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Cake on the Grill?

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Post Fri Jul 23, 2004 2:09 pm

Posts: 4
Can I make a cake on the grill? I was just thinking. :idea:

Post Fri Jul 23, 2004 4:53 pm
AndyC medium-rare
medium-rare

Posts: 87
Location: Oshkosh, WI

My theory is: “If it casts a shadow, you can cook it on your grill.” If you do try it, you would want to cook it indirectly, unless it’s really thin. Just use your grill like an oven. Bake it at 350 or what ever. Mmm .. Smoky birthday cake!
My BBQ/Grilling log - http://catertots.net/

Post Fri Jul 23, 2004 6:02 pm
Bob-BQN User avatar
well done
well done

Posts: 12904
Location: Texas
http://www.barbecue-online.co.uk/barbec ... recipe.htm

http://www.macscouter.com/Cooking/Addit ... cipes.html

I found a couple of links through GOOGLE, I'm sure there's more. I haven't done this but it looks like the answer is yes.
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Post Fri Jul 23, 2004 7:44 pm
BBcue-Z well done
well done

Posts: 3045
Location: Atlanta-GA
I’ve done pies and cakes on the grill. I have to admit that pies are much easier to make on the grill than cakes. Cakes require more even and controlled temp than pies. After living in Atlanta, Ga. for several years, I had no choice but to learn how to do everything on the grill. If you’re not familiar with this area, then let me tell you, it’s hot and humid here during the summer months. We spend so much money and energy trying to cool our homes. The last thing we need is a hot oven heating up the house for several hours. Therefore, the grill is the only thing that saves us during those hot days (I have 5 of them). We cook, bake, smoke, and warm up our food on the grill.

Now back to your question, can you bake a cake on the grill? The answer is definitely yes. Gas grills work best for this application, but charcoal will also do. Since you won’t be looking for any smoke flavor, the type of grill you use here is irrelevant, but the even controlled temp is. The best way to do this is by using a cast iron Dutch oven or foil roaster pans. If you’re using a Dutch oven, then mix your cake recipe as usual, heat your grill to 350-375 degrees, pour the cake batter in your favorite pan, and then place it in the Dutch oven. Put the lid on the Dutch oven and place it on the grill. Cover the grill and cook according to the cake instructions.

If you were using the foil pans method, then you would have to heat them up first. Heat your grill to 350-375 degrees temp, and then place 2 oval deep foil pans/roasters on it. Cover the grill and let the pan heat up for 10-15 min. Mean while, mix your cake as usual and pour the mixture in your choice of pans. Place the cake pan inside one of the heated foil pan ( make sure you protect your hands with BBQ gloves), and top it off with the other pan (use it as a lid). Seal the edges with aluminum foil tightly. Even though I love the smoke flavor, I don’t think it goes well with cakes and pies. Therefore, you will have to seal the cooking container. Cover the grill and cook according to the cake instructions.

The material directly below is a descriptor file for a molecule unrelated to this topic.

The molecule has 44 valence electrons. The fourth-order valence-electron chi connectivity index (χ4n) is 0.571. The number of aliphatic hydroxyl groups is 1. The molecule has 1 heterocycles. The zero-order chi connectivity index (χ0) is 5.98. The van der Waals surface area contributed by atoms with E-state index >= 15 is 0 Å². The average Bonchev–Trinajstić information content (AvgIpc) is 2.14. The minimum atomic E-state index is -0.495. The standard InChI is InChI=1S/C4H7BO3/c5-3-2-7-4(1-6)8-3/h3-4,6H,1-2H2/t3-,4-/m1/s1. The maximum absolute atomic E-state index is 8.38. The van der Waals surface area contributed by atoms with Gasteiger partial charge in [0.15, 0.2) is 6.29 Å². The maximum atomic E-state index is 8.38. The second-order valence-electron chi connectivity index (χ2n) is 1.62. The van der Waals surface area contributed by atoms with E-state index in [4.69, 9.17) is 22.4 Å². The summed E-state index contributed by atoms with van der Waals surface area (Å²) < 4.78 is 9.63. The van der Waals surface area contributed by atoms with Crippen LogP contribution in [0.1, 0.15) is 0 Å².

See my post under this link for cooking pies: http://www.barbecuebible.com/board/view ... =apple+pie
Enjoy!
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Post Fri Jul 23, 2004 9:14 pm
YardBurner BBQ Deputy
BBQ Deputy

Posts: 5375
Location: Damascus, Maryland
Z, sorry if I've missed this.

Have you tried a Coleman camp oven?

www.coleman.com/coleman/SearchResults.asp

Got one and it works OK in a pinch. Best advice I can offer is to pre-heat it real well to insure constant and even temps.
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Post Fri Jul 23, 2004 9:40 pm
Roundtuit rare
rare

Posts: 32
Location: South Carolina
Dang, BBcue-Z, you are good! Soooooooo much to learn but dang I'm trying!

Post Fri Jul 23, 2004 9:48 pm
BBcue-Z well done
well done

Posts: 3045
Location: Atlanta-GA
YB,
That site is so interesting. And I also like the camp oven, but I have the GOSMS gas smoker. If I don’t put any wood in it, it’s almost like that oven with built in heat source. This smoker can reach temp close to 400 degrees and it has four adjustable shelves. So you can say it’s an outdoor oven.
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Roundtuit,
Thanks for the nice compliment. Stick around and you’ll be an expert soon.
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Post Mon Jul 26, 2004 7:39 am
Grand Scale BBQ Deputy
BBQ Deputy

Posts: 4272
Location: York, PA
Z you never cease to impress me my friend.
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Post Mon Jul 26, 2004 9:34 am
snapshot0729 well done
well done

Posts: 366
Location: New Lenox, IL
Engage Scoutmaster mode...